Old 08-13-2009, 07:40 PM   #1
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Location: Harrisburg, PA
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Default Trip Report - Chapter 1

Trip Report - 2009 C&O Railroad Historical Society Conference July 28 - August 2, 2009
Chapter 1

On my first day of travel I thought I would take a route that would have me follow the old B&O from Hyndman, PA, to Grafton, WV. Leaving Harrisburg, PA, early in the morning, I arrived in Hyndman at mid-morning. Listening to the scanner, I could tell that the MOW had the mains bottled up for a while, so I fired up my GPS and used it to closely follow the tracks via the local roads.

When I got to the private road crossing at Crooks Mills, PA, I spotted this unusual signal installation with a rather large satellite dish attached to the relay cabinet . . . .


It doesn't really have the character of the old B&O color position light signals. I next stopped to take a photo of the old Western Maryland truss bridge at the Narrows just outside of Cumberland, MD. On Fridays, Saturdays, and Sundays, in the summer, the Western Maryland Scenic Railroad's excursion trains will pass over this bridge twice, but this was Tuesday, so I moved on . . . .


There was nothing at the Amtrak station in Cumberland, but an eastbound train was entering the yard. I couldn't get a photo, so I headed on to the east end of the yard at Mexico. An eastbound train was getting ready to depart, and a yard crew was switching some cars of garbage at the old yard tower . . . .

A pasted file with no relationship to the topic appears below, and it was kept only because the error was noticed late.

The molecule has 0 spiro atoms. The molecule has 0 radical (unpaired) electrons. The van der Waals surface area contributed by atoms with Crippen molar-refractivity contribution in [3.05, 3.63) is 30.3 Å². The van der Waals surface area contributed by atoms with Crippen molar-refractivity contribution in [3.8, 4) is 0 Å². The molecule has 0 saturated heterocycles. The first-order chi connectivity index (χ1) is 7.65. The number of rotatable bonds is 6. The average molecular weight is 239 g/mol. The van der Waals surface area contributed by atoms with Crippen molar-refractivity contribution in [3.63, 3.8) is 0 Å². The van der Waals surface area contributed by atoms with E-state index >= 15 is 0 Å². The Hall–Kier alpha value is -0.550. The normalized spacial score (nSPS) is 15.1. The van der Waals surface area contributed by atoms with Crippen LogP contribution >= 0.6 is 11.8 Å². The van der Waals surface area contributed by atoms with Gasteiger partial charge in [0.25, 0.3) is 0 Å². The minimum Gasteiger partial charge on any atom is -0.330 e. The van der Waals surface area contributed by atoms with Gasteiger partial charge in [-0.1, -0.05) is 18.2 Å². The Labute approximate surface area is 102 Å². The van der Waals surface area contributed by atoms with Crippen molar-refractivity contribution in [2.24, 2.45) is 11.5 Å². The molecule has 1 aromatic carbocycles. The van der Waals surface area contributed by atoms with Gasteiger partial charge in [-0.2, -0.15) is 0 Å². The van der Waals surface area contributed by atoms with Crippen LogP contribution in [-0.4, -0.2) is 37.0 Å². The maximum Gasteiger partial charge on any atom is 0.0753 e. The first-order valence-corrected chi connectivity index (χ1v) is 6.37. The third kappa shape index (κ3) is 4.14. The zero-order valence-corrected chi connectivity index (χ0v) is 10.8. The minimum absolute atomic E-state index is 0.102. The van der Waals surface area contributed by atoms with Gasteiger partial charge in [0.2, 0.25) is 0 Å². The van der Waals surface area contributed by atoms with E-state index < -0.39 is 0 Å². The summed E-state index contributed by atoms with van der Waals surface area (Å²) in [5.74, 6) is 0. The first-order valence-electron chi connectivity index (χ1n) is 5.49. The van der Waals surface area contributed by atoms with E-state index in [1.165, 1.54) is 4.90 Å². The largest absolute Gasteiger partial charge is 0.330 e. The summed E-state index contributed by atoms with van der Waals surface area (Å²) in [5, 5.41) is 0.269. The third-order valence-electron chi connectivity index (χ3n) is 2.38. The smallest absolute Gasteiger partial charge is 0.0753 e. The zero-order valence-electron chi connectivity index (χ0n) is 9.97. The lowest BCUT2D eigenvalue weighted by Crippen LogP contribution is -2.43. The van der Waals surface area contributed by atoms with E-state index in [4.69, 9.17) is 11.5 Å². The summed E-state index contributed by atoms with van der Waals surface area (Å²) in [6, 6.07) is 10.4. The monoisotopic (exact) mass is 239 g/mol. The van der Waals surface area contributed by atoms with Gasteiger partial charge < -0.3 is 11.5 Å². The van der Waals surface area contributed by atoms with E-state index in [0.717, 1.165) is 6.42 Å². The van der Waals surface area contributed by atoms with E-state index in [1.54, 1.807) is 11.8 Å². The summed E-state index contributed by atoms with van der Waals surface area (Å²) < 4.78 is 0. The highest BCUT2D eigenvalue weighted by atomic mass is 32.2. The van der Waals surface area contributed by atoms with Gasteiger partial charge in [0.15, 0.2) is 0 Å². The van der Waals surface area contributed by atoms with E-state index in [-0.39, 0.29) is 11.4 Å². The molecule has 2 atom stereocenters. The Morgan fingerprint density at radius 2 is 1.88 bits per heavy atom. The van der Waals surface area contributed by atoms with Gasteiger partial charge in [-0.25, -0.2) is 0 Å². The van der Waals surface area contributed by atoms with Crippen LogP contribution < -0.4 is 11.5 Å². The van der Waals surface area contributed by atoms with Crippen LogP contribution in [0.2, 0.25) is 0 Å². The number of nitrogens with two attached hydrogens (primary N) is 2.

Just as I arrived back at the Amtrak station, a westbound single stack train departed, but I was not able to find a parking spot to get a photo. I drove over to Beall Street to see if there was a train parked there, but there wasn't.

Arriving in Keyser, WV, I stopped at the old yard office / station just to look at its strange architecture. I should have taken a photo, but I didn't, because when I got to the west end of the yard, I found a contractor digging footers right next to a brand new steel office building. It looks like CSX is going to move everyone out of the old yard office at the east end and put them into a couple of new buildings at the west end. What happens to the old yard office after that is anyone's guess (but I wouldn't bet against demolition). Across from the new office building was a pair of master / slug sets . . . .

Image © Rob Kitchen
PhotoID: 293412
Photograph © Rob Kitchen


I could hear a tie and surface gang working east of Keyser on the scanner, and the dispatcher told them that one westbound and four eastbounds were coming. I thought about staying in Keyser, but I had to keep moving if I wanted to see everything I was hoping to see before I got to Grafton. I was hoping to catch some of the eastbounds a little further west, so I left.

Passing through Westernport, I was surprised to spot this little George's Creek switcher in the NewPage papermill at Luke, MD. Finding a parking space so that I could get a photo was an adventure in itself, but I was not going to be deterred . . . .


I could hear the local CSX crew working on the other side of the creek, but I couldn't find a clear spot for a photo. I wish I had more time and could sit and wait for the eastbounds, but I did not know where they were and how long it would take for them to get to where I was. So, I headed west to Altamont in hopes of catching them there. While I was on the highway, I could hear what I thought was two trains on the scanner. When I arrived at Altamont, I discovered that I had just missed them and that they weren't trains but two sets of helpers following each other down the mountain. I waited for a while, but the only thing that passed me was the track inspector. I did get a photo of AM Tower . . . .


I was ahead of the westbound the dispatcher told the work gang at Keyser about, and I was not hearing any more of the eastbounds the dispatcher mentioned, so I continued on. I kept one ear on the scanner as I drove west, but, in the meantime, I stopped to get photographs of the station at Oakland and CA Tower at Terra Alta . . . .